Small Cell Lung Cancer Treatment
A question we are asked often when someone is diagnosed with small cell lung cancer is “what are small cell lung cancer survival rates?” This isn’t unexpected, given the reputation of lung cancer as having a poor prognosis relative to some other forms of cancer. Before answering the question, though, it is important to talk a little about how the answer—the statistical answer—is derived.
It’s impossible to talk about the prognosis of small cell lung cancer without beginning by talking about the many ways in which these numbers may vary from person to person.Small cell lung cancer survival can vary considerably among different people. Some of these variables include:
- The stage and possible spread of your cancer: Small cell lung cancer may be localized to your lungs (limited stage small cell lung cancer) or have spread to regions of your body beyond your lungs (extensive stage small cell lung cancer). Spread to the brain and liver, in particular, are associated with poorer survival.
- Your age: Younger people tend to live longer than older people with lung cancer.
- Your sex: The survival rate is higher for women with lung cancer at each stage of lung cancer.
- Your general health at the time of diagnosis: Being healthy overall at the time of diagnosis (something known as performance status) is associated with longer survival and a greater ability to withstand treatments that may extend survival.
- How you respond to treatment: Side effects of treatments, such as chemotherapy and radiation therapy, vary among different people, and may limit your ability to tolerate treatment.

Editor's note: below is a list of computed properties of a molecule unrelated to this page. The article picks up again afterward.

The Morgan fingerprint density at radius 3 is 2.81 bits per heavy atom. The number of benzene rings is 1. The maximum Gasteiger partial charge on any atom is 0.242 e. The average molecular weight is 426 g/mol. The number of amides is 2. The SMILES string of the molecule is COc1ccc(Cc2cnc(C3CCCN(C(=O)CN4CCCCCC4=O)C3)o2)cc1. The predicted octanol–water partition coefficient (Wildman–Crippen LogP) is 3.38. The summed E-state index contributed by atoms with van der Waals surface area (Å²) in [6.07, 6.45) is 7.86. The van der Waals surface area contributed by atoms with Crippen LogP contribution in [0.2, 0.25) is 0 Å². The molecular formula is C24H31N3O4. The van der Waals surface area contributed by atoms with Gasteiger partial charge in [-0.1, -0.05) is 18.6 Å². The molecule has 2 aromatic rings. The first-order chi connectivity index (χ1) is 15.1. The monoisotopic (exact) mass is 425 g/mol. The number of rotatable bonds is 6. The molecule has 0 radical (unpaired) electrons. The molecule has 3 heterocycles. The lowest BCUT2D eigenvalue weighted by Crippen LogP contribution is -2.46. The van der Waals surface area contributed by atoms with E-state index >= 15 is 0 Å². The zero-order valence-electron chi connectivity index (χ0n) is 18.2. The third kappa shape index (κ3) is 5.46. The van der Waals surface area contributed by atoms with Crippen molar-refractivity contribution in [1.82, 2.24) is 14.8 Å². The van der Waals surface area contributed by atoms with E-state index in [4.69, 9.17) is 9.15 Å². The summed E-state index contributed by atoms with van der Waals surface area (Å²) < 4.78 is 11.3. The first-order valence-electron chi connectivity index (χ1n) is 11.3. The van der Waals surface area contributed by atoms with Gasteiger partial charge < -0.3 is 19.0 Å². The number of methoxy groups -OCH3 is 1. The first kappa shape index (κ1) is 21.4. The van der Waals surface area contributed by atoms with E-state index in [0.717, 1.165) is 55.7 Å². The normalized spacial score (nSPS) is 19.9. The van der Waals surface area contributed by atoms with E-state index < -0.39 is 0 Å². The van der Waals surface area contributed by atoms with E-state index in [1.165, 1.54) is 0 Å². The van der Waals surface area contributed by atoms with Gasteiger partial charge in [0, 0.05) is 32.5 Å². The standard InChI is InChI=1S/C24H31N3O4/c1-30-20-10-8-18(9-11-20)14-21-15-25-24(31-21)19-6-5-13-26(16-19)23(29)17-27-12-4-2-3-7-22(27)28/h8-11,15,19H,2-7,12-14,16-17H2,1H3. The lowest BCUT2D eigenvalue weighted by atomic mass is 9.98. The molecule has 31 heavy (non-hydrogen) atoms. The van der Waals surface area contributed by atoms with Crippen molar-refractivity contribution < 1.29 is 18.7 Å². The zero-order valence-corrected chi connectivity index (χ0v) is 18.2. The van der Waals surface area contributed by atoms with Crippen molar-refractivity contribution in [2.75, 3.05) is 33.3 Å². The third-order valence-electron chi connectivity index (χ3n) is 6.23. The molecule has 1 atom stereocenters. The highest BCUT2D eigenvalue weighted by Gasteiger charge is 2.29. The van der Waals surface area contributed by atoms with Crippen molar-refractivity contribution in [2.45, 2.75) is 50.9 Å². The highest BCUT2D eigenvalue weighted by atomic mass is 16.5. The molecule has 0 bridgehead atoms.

- Other health conditions you may have: Health conditions such as emphysema may lower small cell lung cancer survival.
- Complications of lung cancer: Complications such as blood clots can lower lung cancer survival.
- Level of LDH or ALK: An increased level of the substances lactate dehydrogenase (LDH) or alkaline phosphatase, or a low level of sodium in your blood, is associated with poorer survival.
- Smoking: Continued smoking after a diagnosis of small cell lung cancer likely lowers survival.
When looking at survival rates, it’s important to keep in mind that these numbers are an “average: and can vary among individual people, Over the past several years, survival rates have improved with the use of radiation therapy and prophylactic cranial irradiation (PCI).
Although small cell lung cancer usually responds very well initially to treatment, long-term survival remains low. Survival rates for small cell lung cancer are different for different stages of the disease. Currently, the 5-year survival rate for stage 1 is 31 percent, for stage 2, 19 percent, for stage 3 it is 8 percent and only 2 percent for stage 4 disease. The median survival with treatment (that is, the time at which half of people are still living with the disease and half have died) is 18 to 24 months for people with early stage (limited) small cell lung cancer. For extensive stage small cell lung cancer, the median survival is 6 to 12 months with treatment and only 2 to 4 months without treatment.Keep in mind that these are statistics, and say nothing about individuals. Also, remember that statistics are by definition a few years old. In this way, they do not reflect newer treatments that may now be used to treat the disease.